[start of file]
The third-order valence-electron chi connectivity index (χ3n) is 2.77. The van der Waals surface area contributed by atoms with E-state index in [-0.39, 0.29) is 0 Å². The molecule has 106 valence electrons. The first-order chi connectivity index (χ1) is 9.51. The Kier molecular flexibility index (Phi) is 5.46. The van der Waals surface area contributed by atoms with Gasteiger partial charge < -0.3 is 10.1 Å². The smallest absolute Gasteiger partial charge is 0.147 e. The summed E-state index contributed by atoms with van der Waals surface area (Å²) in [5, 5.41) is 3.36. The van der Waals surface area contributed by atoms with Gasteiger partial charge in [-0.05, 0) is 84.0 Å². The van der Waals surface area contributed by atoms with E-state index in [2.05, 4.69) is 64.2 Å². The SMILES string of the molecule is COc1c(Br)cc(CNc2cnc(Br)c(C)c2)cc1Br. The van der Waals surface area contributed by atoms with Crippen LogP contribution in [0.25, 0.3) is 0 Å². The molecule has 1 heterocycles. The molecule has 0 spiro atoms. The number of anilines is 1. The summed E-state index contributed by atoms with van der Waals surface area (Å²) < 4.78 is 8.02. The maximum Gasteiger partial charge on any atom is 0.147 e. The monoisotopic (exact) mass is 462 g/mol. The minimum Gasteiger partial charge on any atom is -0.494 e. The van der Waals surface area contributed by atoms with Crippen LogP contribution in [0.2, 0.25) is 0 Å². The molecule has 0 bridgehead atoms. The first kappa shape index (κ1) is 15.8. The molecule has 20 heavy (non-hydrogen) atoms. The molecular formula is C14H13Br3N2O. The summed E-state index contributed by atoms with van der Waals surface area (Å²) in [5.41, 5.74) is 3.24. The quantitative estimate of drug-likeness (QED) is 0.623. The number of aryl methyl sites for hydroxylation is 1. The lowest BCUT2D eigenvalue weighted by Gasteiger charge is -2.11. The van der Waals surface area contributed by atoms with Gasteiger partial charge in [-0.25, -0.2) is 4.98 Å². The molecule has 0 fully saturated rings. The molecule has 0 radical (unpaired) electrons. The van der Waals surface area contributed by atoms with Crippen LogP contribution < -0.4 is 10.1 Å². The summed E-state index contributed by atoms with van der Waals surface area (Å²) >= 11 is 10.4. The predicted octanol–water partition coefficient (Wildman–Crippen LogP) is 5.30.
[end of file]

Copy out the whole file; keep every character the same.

The third-order valence-electron chi connectivity index (χ3n) is 2.77. The van der Waals surface area contributed by atoms with E-state index in [-0.39, 0.29) is 0 Å². The molecule has 106 valence electrons. The first-order chi connectivity index (χ1) is 9.51. The Kier molecular flexibility index (Phi) is 5.46. The van der Waals surface area contributed by atoms with Gasteiger partial charge < -0.3 is 10.1 Å². The smallest absolute Gasteiger partial charge is 0.147 e. The summed E-state index contributed by atoms with van der Waals surface area (Å²) in [5, 5.41) is 3.36. The van der Waals surface area contributed by atoms with Gasteiger partial charge in [-0.05, 0) is 84.0 Å². The van der Waals surface area contributed by atoms with E-state index in [2.05, 4.69) is 64.2 Å². The SMILES string of the molecule is COc1c(Br)cc(CNc2cnc(Br)c(C)c2)cc1Br. The van der Waals surface area contributed by atoms with Crippen LogP contribution in [0.25, 0.3) is 0 Å². The molecule has 1 heterocycles. The molecule has 0 spiro atoms. The number of anilines is 1. The summed E-state index contributed by atoms with van der Waals surface area (Å²) < 4.78 is 8.02. The maximum Gasteiger partial charge on any atom is 0.147 e. The monoisotopic (exact) mass is 462 g/mol. The minimum Gasteiger partial charge on any atom is -0.494 e. The van der Waals surface area contributed by atoms with Crippen LogP contribution in [0.2, 0.25) is 0 Å². The molecule has 0 bridgehead atoms. The first kappa shape index (κ1) is 15.8. The molecule has 20 heavy (non-hydrogen) atoms. The molecular formula is C14H13Br3N2O. The summed E-state index contributed by atoms with van der Waals surface area (Å²) in [5.41, 5.74) is 3.24. The quantitative estimate of drug-likeness (QED) is 0.623. The number of aryl methyl sites for hydroxylation is 1. The lowest BCUT2D eigenvalue weighted by Gasteiger charge is -2.11. The van der Waals surface area contributed by atoms with Gasteiger partial charge in [-0.25, -0.2) is 4.98 Å². The molecule has 0 fully saturated rings. The molecule has 0 radical (unpaired) electrons. The van der Waals surface area contributed by atoms with Crippen LogP contribution < -0.4 is 10.1 Å². The summed E-state index contributed by atoms with van der Waals surface area (Å²) >= 11 is 10.4. The predicted octanol–water partition coefficient (Wildman–Crippen LogP) is 5.30.